An empirical study on governance of ‘green car’ innovation in the Republic of Korea BEOM - SIK yOO
Introduction The most prominent Korean carmaker, the Hyundai-Kia Automotive Group (hereinafter referred to as Hyundai) became the seventh automaker in the world to launch a mass-production hybrid-electric vehicle (HEV) in 2009. This is more than 12 years after the launch of the first HEV by the Japanese company Toyota in 1997. However, Hyundai is now aiming to become one of the first to massproduce an electric vehicle (EV). It has recently announced that its first EV will begin sales sometime in 2011, significantly closing the gap with the current front-runner of EV – the Japanese company Nissan – which began its sales of EV Leaf in the United States and Japan in December 2010. Compared to other key automotive manufacturing countries, Korea’s history of so-called green cars is rather short, with the first hybrid being showcased only in 2004. The first-ever prototype of Hyundai’s hybrid vehicle was developed in 1995, but the first publicly showcased (and procured by the government) is the 2005 hybrid version of Hyundai’s Click model (also known as the Getz model in Europe) (see Jung, 2011). HEVs and EVs are now commonly referred to as ‘green cars’ in Korea – influenced by the current government’s ‘Low Carbon, Green Growth’ policy – and for the purpose of this chapter, although there is no set definition for the term, ‘green car’ will be used to refer to these vehicles. The governance arrangements for fostering these new technologies have developed rather quickly in recent years, and now, with an administration that places the environmental agenda as a top priority, the government is working closely with automakers like Hyundai to foster innovation in green car technology. This is definitely a welcome development, because Korea is emerging as an important player in the world’s automotive market. Korea has risen to become the world’s fifth largest automaker, producing around 3.5 million cars in 2009. The Korean automotive industry’s worth is estimated at $109 billion in terms of production (Kwon, 2010). Hyundai, with its manufacturing capabilities spread over seven countries, has an annual production of around 4.6 million cars (2009 figure), making it the fifth largest automaker group in the world. Its sales have continued to grow, from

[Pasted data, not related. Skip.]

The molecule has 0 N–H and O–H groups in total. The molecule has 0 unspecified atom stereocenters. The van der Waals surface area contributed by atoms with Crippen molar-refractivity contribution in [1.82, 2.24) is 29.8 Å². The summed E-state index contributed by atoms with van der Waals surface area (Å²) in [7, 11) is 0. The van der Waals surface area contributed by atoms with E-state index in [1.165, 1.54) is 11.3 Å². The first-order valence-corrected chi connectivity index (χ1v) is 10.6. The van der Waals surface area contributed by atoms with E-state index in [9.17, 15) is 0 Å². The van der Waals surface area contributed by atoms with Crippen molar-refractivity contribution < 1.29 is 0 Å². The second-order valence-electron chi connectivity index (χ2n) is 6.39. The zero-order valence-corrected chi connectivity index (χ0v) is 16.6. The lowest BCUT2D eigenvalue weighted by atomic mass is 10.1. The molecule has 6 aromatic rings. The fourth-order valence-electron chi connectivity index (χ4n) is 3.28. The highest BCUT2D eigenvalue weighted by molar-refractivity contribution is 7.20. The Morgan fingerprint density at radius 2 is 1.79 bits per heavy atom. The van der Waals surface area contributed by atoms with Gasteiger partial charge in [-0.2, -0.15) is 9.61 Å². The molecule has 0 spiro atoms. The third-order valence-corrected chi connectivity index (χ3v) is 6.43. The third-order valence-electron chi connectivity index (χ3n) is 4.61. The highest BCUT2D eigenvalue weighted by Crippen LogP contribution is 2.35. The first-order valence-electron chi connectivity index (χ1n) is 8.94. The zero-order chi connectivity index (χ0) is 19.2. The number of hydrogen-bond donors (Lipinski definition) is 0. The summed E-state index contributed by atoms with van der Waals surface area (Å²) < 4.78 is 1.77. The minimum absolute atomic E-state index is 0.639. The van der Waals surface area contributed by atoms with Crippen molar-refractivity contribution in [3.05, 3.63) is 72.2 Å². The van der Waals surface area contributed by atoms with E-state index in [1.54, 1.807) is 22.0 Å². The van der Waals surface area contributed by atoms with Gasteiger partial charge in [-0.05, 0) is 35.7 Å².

ranking thirteenth in 1999 to fifth position in recent years (International Organization of Motor Vehicle Manufacturers, 2011). Hyundai’s percentage share in the Korean automotive market is steady, while its shares are growing in other parts of the world, especially in North American and European markets. Sales in Korea are now approximately 20 per cent of the total sales worldwide for Hyundai (Kwon, 2010). There are a number of automakers that manufacture vehicles in Korea, but only Hyundai still retains its original Korean ownership. Most of the automakers have been acquired by foreign companies in the aftermath of the Asian economic crisis in the late 1990s: Daewoo Motors was acquired by GM in 1992; Samsung Motors became part of the Renault-Nissan Alliance in 2000; and Ssangyong has changed owners several times from GM-Daewoo, Shanghai Automotive Industry Co. and recently to Mahinda Group. Currently, Hyundai is the only automaker that has a full-fledged R&D programme on alternative engines – i.e. hybrid-electric and zero-emission vehicles (ZEVs) – based in Korea, while the other automakers mostly depend on their parent companies for such R&D programmes. Hyundai also represents about 80 per cent of the total vehicle sales in Korea. For these reasons this study has focused more on Hyundai than other Korean automakers. This study has looked at the development of green cars – mainly HEVs and ZEVs – during the last decade in Korea. It has identified a number of key governance and non-governance arrangements and activities that influenced the development of green cars during three periods, which have different levels of engagement from the Korean government, and assessed whether key processes for technological innovation were present in each period. Furthermore, it has attempted to analyse how these arrangements/activities have affected the development of technological innovation through a survey of key actors from the government and the Korean automotive industry. The main objective of the survey was to assess the perception of different actors on how effective or influential governance arrangements were in fostering innovation for green cars. The arrangements and activities identified in this study have been selected by the author through his personal experience in the Korean government as a policy regulator, as well as knowledge acquired through reading relevant documents, and the selection was tested and supported by the respondents of the survey as the key arrangements/activities that have shaped the development of green cars. The next section gives a chronological summary of green car development in Korea; the third section presents an analysis of activities through the framework on governance of technological innovation, identified by Hillman et al. (2011) and also discussed in other chapters of this book. Finally, the results of the survey on key actors follows, with some concluding remarks and a brief look at the future challenges.